Besides the Brothers Barr, this band’s other key ingredient is harpist Sarah Page, whose meeting their recent bio describes, “As tender and visceral as she is virtuosic, her melodies would seep through the cracks of the wall and into the music Brad was writing.” Page is an original, a voice on the harp akin to Anders Beck’s dobro in Greensky Bluegrass or Chris Combs’ lap steel in Jacob Fred Jazz Odyssey that will reshape thinking about her instrument down the road. Add in multi-instrumentalist Andres Vial and you’ve got the lean, open-to-all-possibilities quartet currently engaged in The Barr Brothers first full-fledged North American tour (see dates here).
We grabbed a few minutes with Andrew Barr as he traveled along the highway after the group’s first show in St. Louis.
Andrew Barr: The Slip basically began in high school. So, the first time we played a show, The Slip had 15 years of repertoire and groove behind it, and that’s an entirely different feeling than starting a project with somewhat of a clear vision – there’s always room to develop and grow. This began with a pretty strong idea of what we wanted to achieve, and that alone is a pretty big difference. All the years of improvising with The Slip, Marco [Benevento] and others still comes out in this project, but for the most part, this is a more arranged set of music.
JamBase: The songwriting has a really careful hand to it. The thought that went into these songs is evident. How is that developing as you take these songs into the live setting?
Andrew Barr: For the most part, we’re trying to be true to the record. A lot of the songs were written by Brad in his bedroom with a guitar, and we felt we shouldn’t mess with these beautiful little vignettes too much. So, it’s a much more sparse approach than The Slip, where there’s a multilayered thing going on. There’s quaintness to it as well, an intimacy that’s really fun to try and achieve live. It’s amazing to bring a room full of people down to almost silence and the crowd stays with you in that silence. It gives you so much room to play with, and that’s been really fun for us.
Knock on wood, people have been very receptive to it so far. The harp onstage is kind of like a smack in the face that says, “Check this out. There’s a horse standing on an elephant, and you might not see this again.” People come in and adjust their ears, even if they’re not usually people who do that, in order to hear [the harp] and figure out what it is. It’s not the reason we have harp in the band, but I’ll admit it helps shut people up [laughs].
Tell me a bit about integrating an instrument like that into what is still ostensibly rock music.
The way the harp is integrated on the album speaks to the way you discovered Sarah, i.e. faintly practicing on the other side of the wall in your apartment. Much of the time, the harp is a presence felt rather than something in the foreground.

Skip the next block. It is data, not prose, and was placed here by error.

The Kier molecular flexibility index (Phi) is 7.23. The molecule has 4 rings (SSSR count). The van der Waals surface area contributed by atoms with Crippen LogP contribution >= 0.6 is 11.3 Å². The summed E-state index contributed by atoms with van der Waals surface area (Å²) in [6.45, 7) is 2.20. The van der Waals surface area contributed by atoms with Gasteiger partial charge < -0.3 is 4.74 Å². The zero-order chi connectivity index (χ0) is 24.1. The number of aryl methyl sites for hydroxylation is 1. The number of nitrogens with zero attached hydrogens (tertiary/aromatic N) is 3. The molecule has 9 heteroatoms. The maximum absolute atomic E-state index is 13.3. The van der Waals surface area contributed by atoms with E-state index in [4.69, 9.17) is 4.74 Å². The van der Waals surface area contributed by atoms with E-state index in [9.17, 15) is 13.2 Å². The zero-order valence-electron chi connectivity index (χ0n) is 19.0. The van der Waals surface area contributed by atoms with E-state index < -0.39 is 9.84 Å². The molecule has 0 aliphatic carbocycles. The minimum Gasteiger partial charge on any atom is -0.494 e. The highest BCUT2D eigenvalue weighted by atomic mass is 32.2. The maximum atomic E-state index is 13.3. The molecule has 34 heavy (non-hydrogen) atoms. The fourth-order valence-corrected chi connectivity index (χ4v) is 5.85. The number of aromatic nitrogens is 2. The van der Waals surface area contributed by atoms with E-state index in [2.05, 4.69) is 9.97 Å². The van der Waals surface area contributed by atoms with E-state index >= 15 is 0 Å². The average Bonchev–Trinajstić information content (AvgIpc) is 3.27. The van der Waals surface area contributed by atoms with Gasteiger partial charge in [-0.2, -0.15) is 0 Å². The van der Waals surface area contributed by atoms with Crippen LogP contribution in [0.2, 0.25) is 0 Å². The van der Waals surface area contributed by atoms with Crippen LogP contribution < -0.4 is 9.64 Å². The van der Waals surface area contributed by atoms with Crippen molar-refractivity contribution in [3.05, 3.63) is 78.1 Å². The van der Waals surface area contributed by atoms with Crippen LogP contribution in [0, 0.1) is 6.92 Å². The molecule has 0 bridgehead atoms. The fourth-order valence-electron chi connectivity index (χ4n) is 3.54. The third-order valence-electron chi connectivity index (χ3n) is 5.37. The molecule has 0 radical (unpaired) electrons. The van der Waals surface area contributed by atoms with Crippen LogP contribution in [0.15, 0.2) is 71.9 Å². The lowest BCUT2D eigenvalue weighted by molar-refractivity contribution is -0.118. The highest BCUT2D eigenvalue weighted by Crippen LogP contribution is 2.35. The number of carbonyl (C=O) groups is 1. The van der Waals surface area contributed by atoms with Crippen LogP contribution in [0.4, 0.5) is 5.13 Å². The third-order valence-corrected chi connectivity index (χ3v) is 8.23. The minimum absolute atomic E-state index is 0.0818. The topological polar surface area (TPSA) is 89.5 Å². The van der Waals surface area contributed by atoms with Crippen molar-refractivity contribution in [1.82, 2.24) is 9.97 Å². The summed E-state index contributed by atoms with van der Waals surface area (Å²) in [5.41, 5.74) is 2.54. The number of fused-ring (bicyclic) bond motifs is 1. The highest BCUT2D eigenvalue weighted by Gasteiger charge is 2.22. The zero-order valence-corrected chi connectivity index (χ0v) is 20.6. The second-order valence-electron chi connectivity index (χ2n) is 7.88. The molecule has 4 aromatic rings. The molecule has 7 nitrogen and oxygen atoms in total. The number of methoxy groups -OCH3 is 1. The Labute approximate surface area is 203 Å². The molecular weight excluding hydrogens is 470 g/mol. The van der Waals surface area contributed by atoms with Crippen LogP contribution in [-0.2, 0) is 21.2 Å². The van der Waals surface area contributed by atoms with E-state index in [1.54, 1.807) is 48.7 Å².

That wasn’t necessarily something we were going for but I think it’s true. A lot of people can’t tell what is harp and what is guitar on the record, and that’s kinda nice. If it was really out front it might take over because it’s such a unique instrument. As it is, it weaves its way in and out, but she’s playing a lot of melody and ambient stuff on nearly every song. It’s a testament to her musicality that it doesn’t all sound like traditional harp.
Sarah, Brad and I had the pleasure of befriending and playing music with Lhasa in Montreal. We miss her dearly and it felt right to dedicate “Cloud” to her. The song had been written before she left us, but it seemed like a fitting tribute to Brad and so it was dedicated in to our beloved friend.
The record wasn’t constructed as a new identity but more as a series of tests and experiments we did because we were searching. Brad and I are always searching for new sounds and new ways to have fun playing music. So, we booked a studio and experimented. We’d track a song, put stuff on top of it, and invite friends to come in and do their thing to it. It was a few years of doing that, and then we were asked to do a tour about two years ago and we looked at what we had and said, “I think we have a body of work that actually makes sense.” It is all over the place in some respects. It reflects the folk music we’ve been in love with, whether it’s Bob Dylan and Neil Young or Oumou Sangaré and her vision, the way she’s steadfast in preserving Malian music without drum machines and Peter Gabriel style production. There’s a lot of folk music from a lot of cultures that shines through on this record.
It suits you as a drummer who’s always had an accent from many realms, though the delicacy of this record presents your work in a different light.
That drive to shift your perspective consciously runs throughout all your projects. It’s as if you’re eating a meal and think, “Hmmm, I don’t know if I can play that instrument with a spoon but I’m sure as hell gonna find out!” Or maybe, “I wonder what this would sound like on fire?”
That’s it. It’s not for everybody. Falling flat on your face can be devastating for a musician, but we’re good plastic surgeons or something [laughs]. We do like to have that element of “what the fuck is about to happen?”
That strikes to the heart of it. You’re not afraid to get bloodied.
That’s when the quantum leaps usually happen.
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